With such stories I am not forgetting the people in Syria, the Middle East and areas where they suffer from war, famine and poverty. We are not able to solve the problem of evil with out intellect. But God has called us to overcome evil by good and to confront “the dark powers of this world … and the spiritual forces of evil” with truth and righteousness, with the gospel of peace and prayer in the Spirit, as Pauls says (Ephes. 6, 12). To me this has a double significance related to prayer as hope – as courage to hope. 
1. In 1944 during the Second World War young people in Jamaica – on the other side of the globe – were praying for a Norwegian bishop who was under arrest for his fight against the Nazi regime. Eventually the war came to an end, and he was set free. The Body of Christ is a universal community, united in prayer, and together we carry each others’ burdens. This is also what the Lord’s prayer is about. 
We know something about the strength and hope that these prayers give to fellow believers suffering under oppression. Several examples teach us that intercession for them has led to improvement and new freedom. We should never underestimate the power of prayer, confronting the dark powers of this world. In personal and communal prayer we find hope.
2. But the forces of evil continue to inflict injustice, poverty and suffering upon us and our fellow human beings. The story of martyrs in Christian history and of people being persecuted because of their faith, adds a deeper dimension to the power of prayer. When Jesus was on his way to the cross, he admonished his disciples: “Remain in my love!” and the evangelist comments: “He loved them to the end.” This is also the testimony of the martyrs. Some of their names we know, most of them remain in the dark shadows of history. But in their lives I discover the most surprising power of prayer and its challenge to us.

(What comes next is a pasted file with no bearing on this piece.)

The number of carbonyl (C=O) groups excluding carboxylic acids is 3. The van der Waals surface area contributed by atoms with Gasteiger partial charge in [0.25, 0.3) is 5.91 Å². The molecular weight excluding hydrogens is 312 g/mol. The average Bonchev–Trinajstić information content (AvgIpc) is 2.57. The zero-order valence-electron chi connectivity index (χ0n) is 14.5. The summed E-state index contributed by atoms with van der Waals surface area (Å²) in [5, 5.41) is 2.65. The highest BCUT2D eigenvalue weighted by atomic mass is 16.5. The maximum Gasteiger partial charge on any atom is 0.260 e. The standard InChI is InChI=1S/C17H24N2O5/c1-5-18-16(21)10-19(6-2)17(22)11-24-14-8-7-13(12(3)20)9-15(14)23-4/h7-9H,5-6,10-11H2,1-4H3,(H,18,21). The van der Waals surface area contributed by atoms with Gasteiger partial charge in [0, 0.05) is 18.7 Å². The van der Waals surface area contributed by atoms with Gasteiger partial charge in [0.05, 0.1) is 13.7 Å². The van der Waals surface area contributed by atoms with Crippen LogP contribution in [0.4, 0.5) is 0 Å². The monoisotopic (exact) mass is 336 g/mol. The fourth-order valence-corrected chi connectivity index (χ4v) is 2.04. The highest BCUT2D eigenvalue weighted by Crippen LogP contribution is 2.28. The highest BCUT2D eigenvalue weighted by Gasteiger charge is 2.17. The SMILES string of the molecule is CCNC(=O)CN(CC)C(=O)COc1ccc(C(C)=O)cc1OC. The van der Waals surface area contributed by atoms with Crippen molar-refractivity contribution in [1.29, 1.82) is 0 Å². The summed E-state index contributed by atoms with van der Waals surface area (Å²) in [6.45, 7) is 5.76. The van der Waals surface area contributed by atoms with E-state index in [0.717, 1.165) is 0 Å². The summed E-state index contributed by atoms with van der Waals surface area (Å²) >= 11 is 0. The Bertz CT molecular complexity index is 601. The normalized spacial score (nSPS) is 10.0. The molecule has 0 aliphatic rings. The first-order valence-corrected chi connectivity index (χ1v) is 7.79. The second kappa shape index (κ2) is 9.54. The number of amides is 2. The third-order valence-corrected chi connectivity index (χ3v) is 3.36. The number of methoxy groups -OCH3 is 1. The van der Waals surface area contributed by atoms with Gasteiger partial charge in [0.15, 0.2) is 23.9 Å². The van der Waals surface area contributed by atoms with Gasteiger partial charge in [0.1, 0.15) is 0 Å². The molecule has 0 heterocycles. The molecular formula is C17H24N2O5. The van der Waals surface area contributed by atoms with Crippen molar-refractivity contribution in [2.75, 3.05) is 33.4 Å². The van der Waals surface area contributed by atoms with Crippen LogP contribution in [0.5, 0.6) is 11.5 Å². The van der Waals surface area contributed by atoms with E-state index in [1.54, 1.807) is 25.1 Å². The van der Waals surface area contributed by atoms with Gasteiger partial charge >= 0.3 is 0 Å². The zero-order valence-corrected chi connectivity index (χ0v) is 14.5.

In our powerlessness we pray to Him who keeps us in His hands in life and death. In watching and waiting we pray with the poor and the suffering that God may keep them in his love that is stronger than death. This is also our supplication for ourselves and others under less dramatic circumstances. In this prayer hope is born anew. 
Before concluding, let me go back to my country Norway.The number of prayer-houses has shrinked significantly in the last decades. Today we live in an affluent society, but we are part of a European continent in crisis - financial and social, cultural and environmental. And we belong to a global family that knows war and conflict too well. 
In times of crisis people turn to God, cry to God. In Europe today it has been commented that our crisis is of a deeper kind, that we have forgotten God and are without faith, hope and future. Have we made ourselves immune and stopped listening to Him, letting him shape our living and open us to our surroundings and His future, even on the road of the cross? Have we made ourselves immune to the suffering and poverty of our neighbours – in our immediate surroundings and in our global village? 
In conclusion, therefore, I also have to ask if we have lost sight of the significance of prayer and its power? Not just as intercession, but as a personal relationship with Christ, listening to the voice of God and letting Him shape our living as individuals and communities? Prayer with the poor and the suffering always implies opening our hearts, minds and hands to them. It is in this prayerful encounter with God that hope is born anew – by redeeming us into new ways of living and new ways of action.